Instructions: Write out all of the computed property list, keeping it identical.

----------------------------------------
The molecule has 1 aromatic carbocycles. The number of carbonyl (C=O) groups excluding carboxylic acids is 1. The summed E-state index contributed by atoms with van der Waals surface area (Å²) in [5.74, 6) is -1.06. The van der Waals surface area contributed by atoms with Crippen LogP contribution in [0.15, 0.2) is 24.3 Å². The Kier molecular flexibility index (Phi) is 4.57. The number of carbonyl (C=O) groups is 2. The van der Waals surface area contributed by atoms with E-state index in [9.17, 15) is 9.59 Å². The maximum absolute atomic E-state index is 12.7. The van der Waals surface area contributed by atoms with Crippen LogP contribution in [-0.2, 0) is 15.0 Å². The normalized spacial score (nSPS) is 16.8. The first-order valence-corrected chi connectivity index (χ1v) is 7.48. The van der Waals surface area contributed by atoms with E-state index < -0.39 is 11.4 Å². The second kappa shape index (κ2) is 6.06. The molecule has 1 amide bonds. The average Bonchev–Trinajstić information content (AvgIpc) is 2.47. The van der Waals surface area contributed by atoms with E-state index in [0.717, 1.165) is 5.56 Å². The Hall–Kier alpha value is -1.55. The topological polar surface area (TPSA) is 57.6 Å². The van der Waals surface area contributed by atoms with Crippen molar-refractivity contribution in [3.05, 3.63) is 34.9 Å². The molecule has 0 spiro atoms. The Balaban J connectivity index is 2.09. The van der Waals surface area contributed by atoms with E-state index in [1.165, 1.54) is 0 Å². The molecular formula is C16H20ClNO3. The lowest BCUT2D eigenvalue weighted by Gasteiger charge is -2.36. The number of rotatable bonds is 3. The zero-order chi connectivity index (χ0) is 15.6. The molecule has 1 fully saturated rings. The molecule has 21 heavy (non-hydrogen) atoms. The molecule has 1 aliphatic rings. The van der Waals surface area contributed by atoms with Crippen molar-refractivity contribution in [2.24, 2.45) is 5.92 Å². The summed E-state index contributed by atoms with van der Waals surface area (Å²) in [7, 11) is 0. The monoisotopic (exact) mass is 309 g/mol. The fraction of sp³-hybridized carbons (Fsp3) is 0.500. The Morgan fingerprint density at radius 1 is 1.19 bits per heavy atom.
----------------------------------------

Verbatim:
The molecule has 1 aromatic carbocycles. The number of carbonyl (C=O) groups excluding carboxylic acids is 1. The summed E-state index contributed by atoms with van der Waals surface area (Å²) in [5.74, 6) is -1.06. The van der Waals surface area contributed by atoms with Crippen LogP contribution in [0.15, 0.2) is 24.3 Å². The Kier molecular flexibility index (Phi) is 4.57. The number of carbonyl (C=O) groups is 2. The van der Waals surface area contributed by atoms with E-state index in [9.17, 15) is 9.59 Å². The maximum absolute atomic E-state index is 12.7. The van der Waals surface area contributed by atoms with Crippen LogP contribution in [-0.2, 0) is 15.0 Å². The normalized spacial score (nSPS) is 16.8. The first-order valence-corrected chi connectivity index (χ1v) is 7.48. The van der Waals surface area contributed by atoms with E-state index < -0.39 is 11.4 Å². The second kappa shape index (κ2) is 6.06. The molecule has 1 amide bonds. The average Bonchev–Trinajstić information content (AvgIpc) is 2.47. The van der Waals surface area contributed by atoms with E-state index in [0.717, 1.165) is 5.56 Å². The Hall–Kier alpha value is -1.55. The topological polar surface area (TPSA) is 57.6 Å². The van der Waals surface area contributed by atoms with Crippen molar-refractivity contribution in [3.05, 3.63) is 34.9 Å². The molecule has 0 spiro atoms. The Balaban J connectivity index is 2.09. The van der Waals surface area contributed by atoms with E-state index in [1.165, 1.54) is 0 Å². The molecular formula is C16H20ClNO3. The lowest BCUT2D eigenvalue weighted by Gasteiger charge is -2.36. The number of rotatable bonds is 3. The zero-order chi connectivity index (χ0) is 15.6. The molecule has 1 fully saturated rings. The molecule has 21 heavy (non-hydrogen) atoms. The molecule has 1 aliphatic rings. The van der Waals surface area contributed by atoms with Crippen molar-refractivity contribution in [2.24, 2.45) is 5.92 Å². The summed E-state index contributed by atoms with van der Waals surface area (Å²) in [7, 11) is 0. The monoisotopic (exact) mass is 309 g/mol. The fraction of sp³-hybridized carbons (Fsp3) is 0.500. The Morgan fingerprint density at radius 1 is 1.19 bits per heavy atom.